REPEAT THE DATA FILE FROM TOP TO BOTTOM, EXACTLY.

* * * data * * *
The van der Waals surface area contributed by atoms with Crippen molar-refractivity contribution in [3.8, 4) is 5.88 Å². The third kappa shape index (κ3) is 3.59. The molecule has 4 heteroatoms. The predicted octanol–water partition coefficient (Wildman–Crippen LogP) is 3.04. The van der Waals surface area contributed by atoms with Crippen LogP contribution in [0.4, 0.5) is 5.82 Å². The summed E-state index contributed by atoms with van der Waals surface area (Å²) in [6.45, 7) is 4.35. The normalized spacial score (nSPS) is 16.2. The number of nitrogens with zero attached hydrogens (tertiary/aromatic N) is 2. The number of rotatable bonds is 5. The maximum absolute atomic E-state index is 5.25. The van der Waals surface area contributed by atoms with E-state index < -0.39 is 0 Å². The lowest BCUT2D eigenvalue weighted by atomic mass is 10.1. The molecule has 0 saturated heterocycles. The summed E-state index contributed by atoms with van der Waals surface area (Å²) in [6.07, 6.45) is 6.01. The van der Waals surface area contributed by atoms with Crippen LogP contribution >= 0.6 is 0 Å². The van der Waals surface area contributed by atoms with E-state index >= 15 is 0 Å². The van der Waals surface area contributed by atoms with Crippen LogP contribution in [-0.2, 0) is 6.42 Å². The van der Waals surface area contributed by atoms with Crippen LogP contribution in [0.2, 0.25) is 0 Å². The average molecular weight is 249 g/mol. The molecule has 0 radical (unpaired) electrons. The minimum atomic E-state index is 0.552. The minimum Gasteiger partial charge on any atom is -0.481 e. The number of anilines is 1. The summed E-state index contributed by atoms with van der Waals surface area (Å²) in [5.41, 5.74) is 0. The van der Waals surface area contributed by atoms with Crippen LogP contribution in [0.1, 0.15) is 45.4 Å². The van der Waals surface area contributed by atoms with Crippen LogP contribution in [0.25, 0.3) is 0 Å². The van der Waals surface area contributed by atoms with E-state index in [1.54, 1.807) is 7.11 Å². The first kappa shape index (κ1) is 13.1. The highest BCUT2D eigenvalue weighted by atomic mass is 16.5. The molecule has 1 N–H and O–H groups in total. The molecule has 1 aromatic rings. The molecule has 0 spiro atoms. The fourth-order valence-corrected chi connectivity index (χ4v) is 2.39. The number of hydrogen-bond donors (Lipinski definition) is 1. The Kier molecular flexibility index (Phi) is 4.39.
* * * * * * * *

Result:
The van der Waals surface area contributed by atoms with Crippen molar-refractivity contribution in [3.8, 4) is 5.88 Å². The third kappa shape index (κ3) is 3.59. The molecule has 4 heteroatoms. The predicted octanol–water partition coefficient (Wildman–Crippen LogP) is 3.04. The van der Waals surface area contributed by atoms with Crippen LogP contribution in [0.4, 0.5) is 5.82 Å². The summed E-state index contributed by atoms with van der Waals surface area (Å²) in [6.45, 7) is 4.35. The normalized spacial score (nSPS) is 16.2. The number of nitrogens with zero attached hydrogens (tertiary/aromatic N) is 2. The number of rotatable bonds is 5. The maximum absolute atomic E-state index is 5.25. The van der Waals surface area contributed by atoms with E-state index < -0.39 is 0 Å². The lowest BCUT2D eigenvalue weighted by atomic mass is 10.1. The molecule has 0 saturated heterocycles. The summed E-state index contributed by atoms with van der Waals surface area (Å²) in [6.07, 6.45) is 6.01. The van der Waals surface area contributed by atoms with Crippen LogP contribution >= 0.6 is 0 Å². The van der Waals surface area contributed by atoms with E-state index >= 15 is 0 Å². The van der Waals surface area contributed by atoms with Crippen LogP contribution in [-0.2, 0) is 6.42 Å². The van der Waals surface area contributed by atoms with Crippen LogP contribution in [0.2, 0.25) is 0 Å². The average molecular weight is 249 g/mol. The molecule has 0 radical (unpaired) electrons. The minimum atomic E-state index is 0.552. The minimum Gasteiger partial charge on any atom is -0.481 e. The number of anilines is 1. The summed E-state index contributed by atoms with van der Waals surface area (Å²) in [5.41, 5.74) is 0. The van der Waals surface area contributed by atoms with Crippen LogP contribution in [0.1, 0.15) is 45.4 Å². The van der Waals surface area contributed by atoms with Crippen LogP contribution in [0.25, 0.3) is 0 Å². The van der Waals surface area contributed by atoms with E-state index in [1.54, 1.807) is 7.11 Å². The first kappa shape index (κ1) is 13.1. The highest BCUT2D eigenvalue weighted by atomic mass is 16.5. The molecule has 1 N–H and O–H groups in total. The molecule has 1 aromatic rings. The molecule has 0 spiro atoms. The fourth-order valence-corrected chi connectivity index (χ4v) is 2.39. The number of hydrogen-bond donors (Lipinski definition) is 1. The Kier molecular flexibility index (Phi) is 4.39.